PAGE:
Don’t get me wrong, cleaning between the teeth daily is still important, but not with floss. For the few people who are effective with daily flossing, encourage them to continue. For the majority of people who can’t or won’t floss, there are so many other alternatives: sticks, picks, interdental brushes, and flossing with water.
It’s hard giving up the string floss message when it’s been drummed into our heads since dental/hygiene school and continues to be touted by professional organizations. However, something is better than nothing when it comes to cleaning between the teeth.
The dental profession assumes that string floss is the choice for everyone, without even asking. People want choices. Not too many, just two: chocolate or vanilla. That’s an easy choice for most. Add a third choice, strawberry, and it’s tougher. Offer patients a choice between two interdental alternatives to floss. The research confirms that interdental brushes are an effective alternative to string floss. Other good alternatives are sticks, picks and water flossing. As I said, something is better than nothing. Let them make the choice and see how many times they choose the opposite of what you anticipated. Listen to your patients. Let them make the decisions.
(Click this link to learn more about overwhelming dental patients with choices.)
By asking open-ended questions rather than lecturing, and letting patients choose their own interdental cleaning tool, you’ll save time and, in the future, they will return with healthy interdental tissue.
Hold off on toothpaste
If patients come in with little to no lingual calculus to be removed, it would reduce your instrumentation time. Without giving a lecture on improved tooth brushing, simply ask patients, “Do you enjoy all the scraping it takes to remove the buildup from the inside of your lower front teeth?” Chances are, most people don’t like this and will tell you so. Simply reply, “I know a secret that will prevent all that scraping in the future, are you interested?”
(Click this link to see how dentists can unintentionally offend patients.)
The secret is simple. Start brushing on the inside of the bottom teeth first, without toothpaste. Most people start brushing maxillary teeth and end up brushing mandibular lingual surfaces last, when their brush is soft and ineffective. Or, they never brush lingual surfaces at all. Simply changing the tooth-brushing pattern helps.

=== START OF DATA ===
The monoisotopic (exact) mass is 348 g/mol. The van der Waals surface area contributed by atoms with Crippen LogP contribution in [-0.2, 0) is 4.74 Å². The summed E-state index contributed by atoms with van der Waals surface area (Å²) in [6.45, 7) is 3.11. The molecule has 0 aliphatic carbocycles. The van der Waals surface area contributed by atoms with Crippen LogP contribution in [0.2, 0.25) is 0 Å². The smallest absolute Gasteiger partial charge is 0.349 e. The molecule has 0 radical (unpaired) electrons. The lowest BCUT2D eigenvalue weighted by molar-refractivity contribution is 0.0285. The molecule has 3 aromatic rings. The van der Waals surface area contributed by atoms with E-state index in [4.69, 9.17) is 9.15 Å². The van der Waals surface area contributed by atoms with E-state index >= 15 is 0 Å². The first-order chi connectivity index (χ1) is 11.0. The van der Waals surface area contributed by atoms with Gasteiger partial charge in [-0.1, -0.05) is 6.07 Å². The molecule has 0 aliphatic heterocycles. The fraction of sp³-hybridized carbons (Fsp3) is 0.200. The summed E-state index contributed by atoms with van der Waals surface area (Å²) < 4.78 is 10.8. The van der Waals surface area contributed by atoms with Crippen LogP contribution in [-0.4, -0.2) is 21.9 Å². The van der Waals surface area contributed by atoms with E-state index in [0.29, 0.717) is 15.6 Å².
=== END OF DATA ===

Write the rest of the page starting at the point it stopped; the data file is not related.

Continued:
The real key is brushing without toothpaste. Toothpaste flavor and wetting agents will numb the tongue so people think their teeth are slippery and clean when they are still covered with plaque. The sodium laurel sulphate in popular toothpastes creates so many bubbles that toothbrushing time is closer to 30 seconds than two minutes. The toothpaste foam also makes it impossible to see where the toothbrush is placed.
The bottomline: Toothpaste prevents effective plaque removal. Brushing without toothpaste encourages people to feel with their tongue and continue brushing until the teeth feel clean and taste clean. Brushing without toothpaste allows people to measure their tooth-brushing effectiveness.
Try this experiment yourself. Brush your teeth without toothpaste or water. Just use a dry brush, starting on the lingual of the lower anterior teeth. Brush all your teeth until they feel clean and taste clean. If you want, you can then brush toothpaste around for the flavor or to deliver an ingredient you want on your teeth.
Researchers have measured the ineffectiveness of daily tooth brushing with toothpaste. A recent systematic review showed tooth brushing with toothpaste rarely removes even half the plaque on the teeth. Here is where logic fails the researchers. They assume that since people aren’t effectively tooth brushing, more chemicals should be added to toothpastes, rather than having people brush without toothpaste, to achieve plaque removal. After the plaque is removed, then decide what ingredients you want each patient to deliver to their teeth in a toothpaste.
By sharing “The Toothpaste Secret” – to brush without toothpaste – with patients, your future appointments with them will be much easier, with much less lingual calculus to remove.
Trisha O'Hehir, RDH, MS